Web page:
Coefficient of Fiction

A Transmedia Travelogue

Push

Recently, some internet marketer friends of mine who also happen to be big fans of my web series “Fury of Solace” came to me with an interesting marketing idea for the series.  They’d had a great deal of experience using e-mail autoresponders for  traditional marketing, selling products, and they thought “Fury of Solace” lent itself to using autoresponders to simply tell a story.  This actually ties in to my last post on instancing, because, in effect, this approach would create a semi-instanced version of our show.  For a more in depth discussion on instancing go ahead and click back to the previous post, but in general terms, in an instanced transmedia experience, even though each user is experiencing the same narrative content, that content is being delivered in a self-contained bubble, a unique user-experience which begins when the user signs up.

I was not surprised to learn that other transmedia projects have already been dabbling in this particular content delivery system.  I haven’t had a chance to check out the project yet, but I learned via an episode of the Story Forward podcast that this autoresponder approach is currently being utilized by a project called “Guidestones.”  Jay Ferguson, the project’s creator, refers to this content-delivery method at the Push system, and since “push” is a lot more accessible than “autoresponder,” that’s how I’ll be referring to it from now on as well.

For our most recent cycle of “Fury of Solace,” we released four new videos a week for four weeks.  As I’ve mentioned before, since so much of our story is told through social-media interactions and Alternate Reality Games, it was always my goal to make that transmedia content accessible to people who stumbled upon our series after everything was said and done, and the Push system sounds like a great way to help people those people navigate through our ever-expanding web of content.  Using the Push system, new viewers would sign up at our site, and from that point forward they’d receive four e-mails a week until the story was completed.  Each e-mail would include not just a link to the next episode, but also links to Storify recaps of relevant character social media interactions, character blogs, ARG recaps, etc.  It would be almost as if our new viewers were experiencing the series the same way it was experienced by people who were watching it day-to-day as the content was originally released.  The reason I call it semi-instanced is because, unlike our viewers who were there from the beginning, these new viewers would not be able to interact with the characters in real-time because the story events our new viewers are only now discovering happened for the characters some time ago.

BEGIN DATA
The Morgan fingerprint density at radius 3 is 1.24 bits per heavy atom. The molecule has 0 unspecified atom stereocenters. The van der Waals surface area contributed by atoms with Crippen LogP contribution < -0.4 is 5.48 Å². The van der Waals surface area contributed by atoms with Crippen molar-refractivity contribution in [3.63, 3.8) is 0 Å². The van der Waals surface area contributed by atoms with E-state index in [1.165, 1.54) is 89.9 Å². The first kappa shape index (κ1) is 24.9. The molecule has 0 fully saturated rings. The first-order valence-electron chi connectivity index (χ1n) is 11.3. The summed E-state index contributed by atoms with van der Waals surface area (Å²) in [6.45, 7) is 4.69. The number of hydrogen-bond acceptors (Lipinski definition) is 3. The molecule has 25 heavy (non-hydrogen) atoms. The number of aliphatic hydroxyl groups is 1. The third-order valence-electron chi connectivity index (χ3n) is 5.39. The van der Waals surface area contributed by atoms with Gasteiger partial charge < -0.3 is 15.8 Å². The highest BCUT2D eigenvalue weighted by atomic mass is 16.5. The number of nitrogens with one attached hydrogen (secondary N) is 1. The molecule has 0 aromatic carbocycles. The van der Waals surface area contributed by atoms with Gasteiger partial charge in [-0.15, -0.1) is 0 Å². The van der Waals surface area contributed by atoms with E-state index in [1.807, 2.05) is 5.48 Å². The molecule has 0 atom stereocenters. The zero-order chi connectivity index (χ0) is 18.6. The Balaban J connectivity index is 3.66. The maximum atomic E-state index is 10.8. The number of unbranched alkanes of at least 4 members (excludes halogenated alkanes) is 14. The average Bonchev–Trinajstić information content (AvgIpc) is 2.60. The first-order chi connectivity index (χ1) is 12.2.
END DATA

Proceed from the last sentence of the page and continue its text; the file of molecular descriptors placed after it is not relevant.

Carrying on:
All of our content is currently available for free at furyofsolace.com, so the question then becomes, why would we offer our viewers an alternative way to experience the show via the Push system when they could just as easily go to the site and moderate their own experience?  Well, there’s a couple of reasons for that.  First off, I’ll be the first to admit that navigating furyofsolace.com is potentially overwhelming for your average viewer.  For one thing, because “Fury of Solace” was an indie, low-to-no budget series, our site isn’t a custom-built delivery mechanism for our particular brand of transmedia storytelling, it’s a WordPress theme that we’ve jury-rigged to deliver our content as best as we’ve been able.  So using the Push system is a good way to hand-hold new fans through the experience who are intimated by the prospect of digging through all of that content on their own.

Beyond that, I have a feeling that when the next live-action episode is only a mouse-click away, many viewers will have a tendency to skim over (if not skip entirely) the more text-based transmedia content.  But I think your average viewer will be a lot more likely to delve into that added transmedia content if the content is being sent to them in daily doses.

And, of course, from a marketing standpoint, there’s nothing more valuable than having direct access to your fans’ inboxes.  If they “like” you on Facebook or follow your Twitter feed, it’s still crapshoot whether or not any given fan will see your social media announcements in their streams.  If you’re sending them direct e-mails, you know they’re receiving your messages, and you have direct access to each and every one of your fans, not just for delivering content but also for fundraising initiatives, series announcements, the sky’s the limit, really.

As far as “Fury of Solace” goes, I think the ideal user experience is to watch it as the content is being released, thereby having the opportunity to interact with the characters in real-time as the story unfolds.  But the Push system may just be the best way for viewers to jump into our story world after the fact.

And speaking of, the second annual StoryWorld conference starts today here in L.A.  I’ll be attending all three days and will report back on the entire experience in an upcoming post.

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